Jose Abreu launched his Major League-leading 29th homer and Carroll's nearly spotless five innings were supported by more than enough from the bullpen in a 6-2 White Sox victory. A three-game losing streak overall and a nine-game losing streak against the American League Central came to an end for the White Sox (45-50), who are six wins ahead of their pace set during a dismal 99-loss '13 campaign.
Carroll (4-5) yielded just two hits over five innings, striking out three and walking one -- meaning he has allowed just three hits over the 11 2/3 scoreless innings he has pitched to complete the first half. Giving the bullpen 12 outs to record had the potential to become a precarious situation. But the relief quartet of Zach Putnam, Javy Guerra, Eric Surkamp and Jake Petricka bent but never broke.
As an example, Surkamp gave up a solo homer to Michael Brantley as the first batter he faced in the eighth to cut the lead to 3-2. He then retired Carlos Santana, Lonnie Chisenhall and Nick Swisher without issue. Guerra forced in a run by walking Jason Kipnis with the bases loaded in the seventh, after entering in relief of Putnam. But he struck out Asdrubal Cabrera to keep the White Sox in front.
"Overall, there are things we could have done better," Guerra said. "I could have gone out there and challenged Kipnis a little bit better. Ball got away from me, but I can't let them beat me in that situation."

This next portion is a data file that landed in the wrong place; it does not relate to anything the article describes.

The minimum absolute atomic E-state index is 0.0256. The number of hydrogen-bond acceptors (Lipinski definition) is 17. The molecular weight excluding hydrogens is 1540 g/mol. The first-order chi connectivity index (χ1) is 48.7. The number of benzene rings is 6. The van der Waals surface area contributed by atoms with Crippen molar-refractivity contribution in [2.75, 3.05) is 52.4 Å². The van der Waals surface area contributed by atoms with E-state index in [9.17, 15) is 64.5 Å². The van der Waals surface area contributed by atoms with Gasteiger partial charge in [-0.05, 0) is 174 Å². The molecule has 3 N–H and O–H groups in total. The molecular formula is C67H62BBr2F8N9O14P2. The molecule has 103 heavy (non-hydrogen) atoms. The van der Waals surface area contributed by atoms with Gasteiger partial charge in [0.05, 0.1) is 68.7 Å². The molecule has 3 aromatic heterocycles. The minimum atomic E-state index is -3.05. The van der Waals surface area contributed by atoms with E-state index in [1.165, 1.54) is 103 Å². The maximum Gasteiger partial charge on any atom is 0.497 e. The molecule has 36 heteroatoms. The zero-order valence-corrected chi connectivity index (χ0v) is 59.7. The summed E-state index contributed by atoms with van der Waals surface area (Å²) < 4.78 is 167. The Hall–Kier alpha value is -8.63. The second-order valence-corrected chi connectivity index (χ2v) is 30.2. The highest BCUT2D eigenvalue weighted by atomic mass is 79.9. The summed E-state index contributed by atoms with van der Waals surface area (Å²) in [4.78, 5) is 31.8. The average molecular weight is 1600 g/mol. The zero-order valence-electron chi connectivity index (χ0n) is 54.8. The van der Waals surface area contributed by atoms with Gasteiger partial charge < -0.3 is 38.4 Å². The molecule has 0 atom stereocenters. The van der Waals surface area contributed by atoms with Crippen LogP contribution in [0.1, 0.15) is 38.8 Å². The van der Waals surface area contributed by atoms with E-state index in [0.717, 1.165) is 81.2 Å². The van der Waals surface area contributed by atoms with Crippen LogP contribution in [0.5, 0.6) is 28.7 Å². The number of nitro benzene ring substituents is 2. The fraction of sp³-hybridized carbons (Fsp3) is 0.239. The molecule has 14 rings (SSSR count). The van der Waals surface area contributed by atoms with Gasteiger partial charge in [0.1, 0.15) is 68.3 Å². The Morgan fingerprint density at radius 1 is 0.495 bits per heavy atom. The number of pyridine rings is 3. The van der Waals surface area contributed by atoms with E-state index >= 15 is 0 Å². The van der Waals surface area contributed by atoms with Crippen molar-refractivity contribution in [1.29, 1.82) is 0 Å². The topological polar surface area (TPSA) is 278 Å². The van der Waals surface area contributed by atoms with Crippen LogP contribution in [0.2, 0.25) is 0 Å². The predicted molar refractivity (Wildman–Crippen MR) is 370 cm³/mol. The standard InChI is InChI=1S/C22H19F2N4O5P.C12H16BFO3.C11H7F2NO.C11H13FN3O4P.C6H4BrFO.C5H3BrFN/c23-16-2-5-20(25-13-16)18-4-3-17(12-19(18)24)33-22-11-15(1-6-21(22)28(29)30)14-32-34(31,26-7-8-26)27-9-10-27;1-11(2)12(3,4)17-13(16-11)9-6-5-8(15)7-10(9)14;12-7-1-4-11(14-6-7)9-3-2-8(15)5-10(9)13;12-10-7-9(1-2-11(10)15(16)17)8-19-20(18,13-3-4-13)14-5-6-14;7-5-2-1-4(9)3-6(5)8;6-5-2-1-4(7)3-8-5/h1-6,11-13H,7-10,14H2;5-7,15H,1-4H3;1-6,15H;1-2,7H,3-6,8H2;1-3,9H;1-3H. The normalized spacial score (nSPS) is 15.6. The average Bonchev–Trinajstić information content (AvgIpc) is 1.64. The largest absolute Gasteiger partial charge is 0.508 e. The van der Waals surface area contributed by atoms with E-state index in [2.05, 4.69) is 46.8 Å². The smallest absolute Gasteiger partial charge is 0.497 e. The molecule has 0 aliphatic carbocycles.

Cleveland starting pitcher Zach McAllister (3-5) didn't allow a hit until the fourth inning, although he walked two -- including Alexei Ramirez to lead off the frame. Ramirez was replaced by pinch-runner Moises Sierra after aggravating a pregame back problem on a swing, and Abreu followed on the next pitch with the White Sox first hit -- a line shot into the right-field stands. The 2-0 advantage also represented Abreu hitting in 25 of his last 26 games.
"I am very proud of what I have accomplished this first half," said Abreu through interpreter and White Sox manager of cultural development Lino Diaz, speaking of his .287 average, 29 homers and 73 RBIs. "I have to continue to work and do even more good things [in the days] ahead of the season. So I'm looking forward to the second half."
"He's a really good hitter," said McAllister of Abreu. "You've got to be smart with your pitches and not leave stuff over the middle."
Adam Dunn's single off the right-field wall scored Alejandro De Aza in the sixth, and those three runs were more than enough for Carroll. He could have gone longer if not for his own back issue.
"Guys know I'm a sinkerball pitcher, and I'm going to continue to be aggressive with the sinkerball," said Carroll of his recent excellence after throwing 78 pitches on Saturday. "When I'm able to throw my curveball and split-changeup for strikes, it keeps them off balance. You mix in a cutter, and it definitely gives them something to look at and be ready for."
Putnam was charged with a run in the seventh, yielding a leadoff single to Chisenhall and then Yan Gomes' line drive to Viciedo one out later. Viciedo threw the ball into second, even after the call was made that he made the catch, and Gordon Beckham stepped on second for what would have been a forceout. But the replay became a dead-ball situation, meaning the overturned call put runners on first and second.
A single by David Murphy loaded the bases, before Guerra entered the contest and kept his team in control. The White Sox added three runs in the ninth, including a two-run double by Beckham, giving Petricka a little more room to work with.
Petricka faced four batters in a loss to Boston on Wednesday, and couldn't retire one of them. The talented young hurler had no such problem during a perfect ninth against the Indians (46-47).
"We've played in a lot of close games, and a lot nail-biters, a lot of heart-attack type of games," Beckham said. "It was nice to get a hit to put us in a better position."